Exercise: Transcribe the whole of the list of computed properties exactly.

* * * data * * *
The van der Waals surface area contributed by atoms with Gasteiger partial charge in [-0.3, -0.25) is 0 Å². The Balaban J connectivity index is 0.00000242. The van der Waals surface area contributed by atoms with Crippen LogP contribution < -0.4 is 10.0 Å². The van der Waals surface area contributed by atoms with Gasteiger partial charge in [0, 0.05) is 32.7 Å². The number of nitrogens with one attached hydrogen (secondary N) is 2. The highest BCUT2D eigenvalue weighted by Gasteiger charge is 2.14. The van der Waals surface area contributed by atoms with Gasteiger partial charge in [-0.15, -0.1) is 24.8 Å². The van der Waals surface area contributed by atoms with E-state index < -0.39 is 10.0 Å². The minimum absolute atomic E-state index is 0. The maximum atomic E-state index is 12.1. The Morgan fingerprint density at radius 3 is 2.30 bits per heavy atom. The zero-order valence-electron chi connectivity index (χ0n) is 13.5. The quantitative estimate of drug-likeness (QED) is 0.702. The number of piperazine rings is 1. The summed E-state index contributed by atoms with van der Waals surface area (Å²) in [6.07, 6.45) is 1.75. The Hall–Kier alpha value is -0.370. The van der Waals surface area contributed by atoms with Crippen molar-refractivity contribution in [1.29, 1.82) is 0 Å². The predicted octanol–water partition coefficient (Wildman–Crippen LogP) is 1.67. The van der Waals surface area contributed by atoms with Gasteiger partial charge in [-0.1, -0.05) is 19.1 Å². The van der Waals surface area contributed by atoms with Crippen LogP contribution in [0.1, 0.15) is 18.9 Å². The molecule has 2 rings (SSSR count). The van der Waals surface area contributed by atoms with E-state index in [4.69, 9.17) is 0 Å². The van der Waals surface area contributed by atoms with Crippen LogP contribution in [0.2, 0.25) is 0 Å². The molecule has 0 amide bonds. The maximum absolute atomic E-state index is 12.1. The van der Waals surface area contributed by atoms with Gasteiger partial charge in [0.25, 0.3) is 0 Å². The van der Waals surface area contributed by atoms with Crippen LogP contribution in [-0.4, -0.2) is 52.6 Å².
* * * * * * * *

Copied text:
The van der Waals surface area contributed by atoms with Gasteiger partial charge in [-0.3, -0.25) is 0 Å². The Balaban J connectivity index is 0.00000242. The van der Waals surface area contributed by atoms with Crippen LogP contribution < -0.4 is 10.0 Å². The van der Waals surface area contributed by atoms with Gasteiger partial charge in [0, 0.05) is 32.7 Å². The number of nitrogens with one attached hydrogen (secondary N) is 2. The highest BCUT2D eigenvalue weighted by Gasteiger charge is 2.14. The van der Waals surface area contributed by atoms with Gasteiger partial charge in [-0.15, -0.1) is 24.8 Å². The van der Waals surface area contributed by atoms with E-state index < -0.39 is 10.0 Å². The minimum absolute atomic E-state index is 0. The maximum atomic E-state index is 12.1. The Morgan fingerprint density at radius 3 is 2.30 bits per heavy atom. The zero-order valence-electron chi connectivity index (χ0n) is 13.5. The quantitative estimate of drug-likeness (QED) is 0.702. The number of piperazine rings is 1. The summed E-state index contributed by atoms with van der Waals surface area (Å²) in [6.07, 6.45) is 1.75. The Hall–Kier alpha value is -0.370. The van der Waals surface area contributed by atoms with Crippen molar-refractivity contribution in [1.29, 1.82) is 0 Å². The predicted octanol–water partition coefficient (Wildman–Crippen LogP) is 1.67. The van der Waals surface area contributed by atoms with Gasteiger partial charge in [-0.1, -0.05) is 19.1 Å². The van der Waals surface area contributed by atoms with Crippen LogP contribution in [0.1, 0.15) is 18.9 Å². The molecule has 2 rings (SSSR count). The van der Waals surface area contributed by atoms with E-state index in [4.69, 9.17) is 0 Å². The van der Waals surface area contributed by atoms with Crippen LogP contribution in [0.2, 0.25) is 0 Å². The molecule has 0 amide bonds. The maximum absolute atomic E-state index is 12.1. The van der Waals surface area contributed by atoms with Gasteiger partial charge in [0.25, 0.3) is 0 Å². The van der Waals surface area contributed by atoms with Crippen LogP contribution in [-0.4, -0.2) is 52.6 Å².